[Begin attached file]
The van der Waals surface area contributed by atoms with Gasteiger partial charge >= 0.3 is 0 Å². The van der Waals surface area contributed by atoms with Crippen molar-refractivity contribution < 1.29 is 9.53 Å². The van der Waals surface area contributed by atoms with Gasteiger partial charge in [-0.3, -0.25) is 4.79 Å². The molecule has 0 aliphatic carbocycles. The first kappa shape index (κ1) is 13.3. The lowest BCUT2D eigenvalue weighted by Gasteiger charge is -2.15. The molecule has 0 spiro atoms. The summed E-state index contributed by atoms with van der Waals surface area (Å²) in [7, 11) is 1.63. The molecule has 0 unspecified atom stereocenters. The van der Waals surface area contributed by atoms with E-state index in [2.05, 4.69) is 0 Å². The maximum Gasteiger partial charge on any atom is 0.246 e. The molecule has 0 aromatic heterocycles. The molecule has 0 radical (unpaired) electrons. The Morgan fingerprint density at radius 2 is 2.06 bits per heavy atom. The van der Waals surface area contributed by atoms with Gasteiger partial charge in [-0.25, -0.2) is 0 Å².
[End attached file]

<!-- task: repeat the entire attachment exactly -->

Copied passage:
The van der Waals surface area contributed by atoms with Gasteiger partial charge >= 0.3 is 0 Å². The van der Waals surface area contributed by atoms with Crippen molar-refractivity contribution < 1.29 is 9.53 Å². The van der Waals surface area contributed by atoms with Gasteiger partial charge in [-0.3, -0.25) is 4.79 Å². The molecule has 0 aliphatic carbocycles. The first kappa shape index (κ1) is 13.3. The lowest BCUT2D eigenvalue weighted by Gasteiger charge is -2.15. The molecule has 0 spiro atoms. The summed E-state index contributed by atoms with van der Waals surface area (Å²) in [7, 11) is 1.63. The molecule has 0 unspecified atom stereocenters. The van der Waals surface area contributed by atoms with E-state index in [2.05, 4.69) is 0 Å². The maximum Gasteiger partial charge on any atom is 0.246 e. The molecule has 0 aromatic heterocycles. The molecule has 0 radical (unpaired) electrons. The Morgan fingerprint density at radius 2 is 2.06 bits per heavy atom. The van der Waals surface area contributed by atoms with Gasteiger partial charge in [-0.25, -0.2) is 0 Å².